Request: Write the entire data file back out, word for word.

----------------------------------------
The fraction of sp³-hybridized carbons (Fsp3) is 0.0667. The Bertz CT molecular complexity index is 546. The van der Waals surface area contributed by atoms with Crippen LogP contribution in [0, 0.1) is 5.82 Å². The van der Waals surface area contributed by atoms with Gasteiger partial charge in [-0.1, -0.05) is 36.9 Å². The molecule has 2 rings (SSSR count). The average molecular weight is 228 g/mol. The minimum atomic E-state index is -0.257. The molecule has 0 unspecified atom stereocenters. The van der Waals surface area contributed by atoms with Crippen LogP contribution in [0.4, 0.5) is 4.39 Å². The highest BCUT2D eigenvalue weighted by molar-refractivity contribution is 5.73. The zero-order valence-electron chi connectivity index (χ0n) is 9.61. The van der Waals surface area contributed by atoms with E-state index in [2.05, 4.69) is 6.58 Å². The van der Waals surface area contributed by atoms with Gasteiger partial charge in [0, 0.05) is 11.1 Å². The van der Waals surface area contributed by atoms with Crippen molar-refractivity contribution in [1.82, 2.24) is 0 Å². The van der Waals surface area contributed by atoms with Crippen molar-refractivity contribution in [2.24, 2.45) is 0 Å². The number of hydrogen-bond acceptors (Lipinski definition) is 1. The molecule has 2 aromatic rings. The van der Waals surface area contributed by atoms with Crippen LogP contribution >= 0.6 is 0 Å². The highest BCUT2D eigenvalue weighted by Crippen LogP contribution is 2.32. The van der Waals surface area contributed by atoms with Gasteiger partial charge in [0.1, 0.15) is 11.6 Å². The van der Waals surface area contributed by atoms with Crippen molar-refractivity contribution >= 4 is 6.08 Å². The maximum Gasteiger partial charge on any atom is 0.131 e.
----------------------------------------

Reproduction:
The fraction of sp³-hybridized carbons (Fsp3) is 0.0667. The Bertz CT molecular complexity index is 546. The van der Waals surface area contributed by atoms with Crippen LogP contribution in [0, 0.1) is 5.82 Å². The van der Waals surface area contributed by atoms with Gasteiger partial charge in [-0.1, -0.05) is 36.9 Å². The molecule has 2 rings (SSSR count). The average molecular weight is 228 g/mol. The minimum atomic E-state index is -0.257. The molecule has 0 unspecified atom stereocenters. The van der Waals surface area contributed by atoms with Crippen LogP contribution in [0.4, 0.5) is 4.39 Å². The highest BCUT2D eigenvalue weighted by molar-refractivity contribution is 5.73. The zero-order valence-electron chi connectivity index (χ0n) is 9.61. The van der Waals surface area contributed by atoms with E-state index in [2.05, 4.69) is 6.58 Å². The van der Waals surface area contributed by atoms with Gasteiger partial charge in [0, 0.05) is 11.1 Å². The van der Waals surface area contributed by atoms with Crippen molar-refractivity contribution in [1.82, 2.24) is 0 Å². The van der Waals surface area contributed by atoms with Crippen molar-refractivity contribution in [2.24, 2.45) is 0 Å². The number of hydrogen-bond acceptors (Lipinski definition) is 1. The molecule has 2 aromatic rings. The van der Waals surface area contributed by atoms with Crippen LogP contribution >= 0.6 is 0 Å². The highest BCUT2D eigenvalue weighted by Crippen LogP contribution is 2.32. The van der Waals surface area contributed by atoms with Gasteiger partial charge in [0.1, 0.15) is 11.6 Å². The van der Waals surface area contributed by atoms with Crippen molar-refractivity contribution >= 4 is 6.08 Å². The maximum Gasteiger partial charge on any atom is 0.131 e.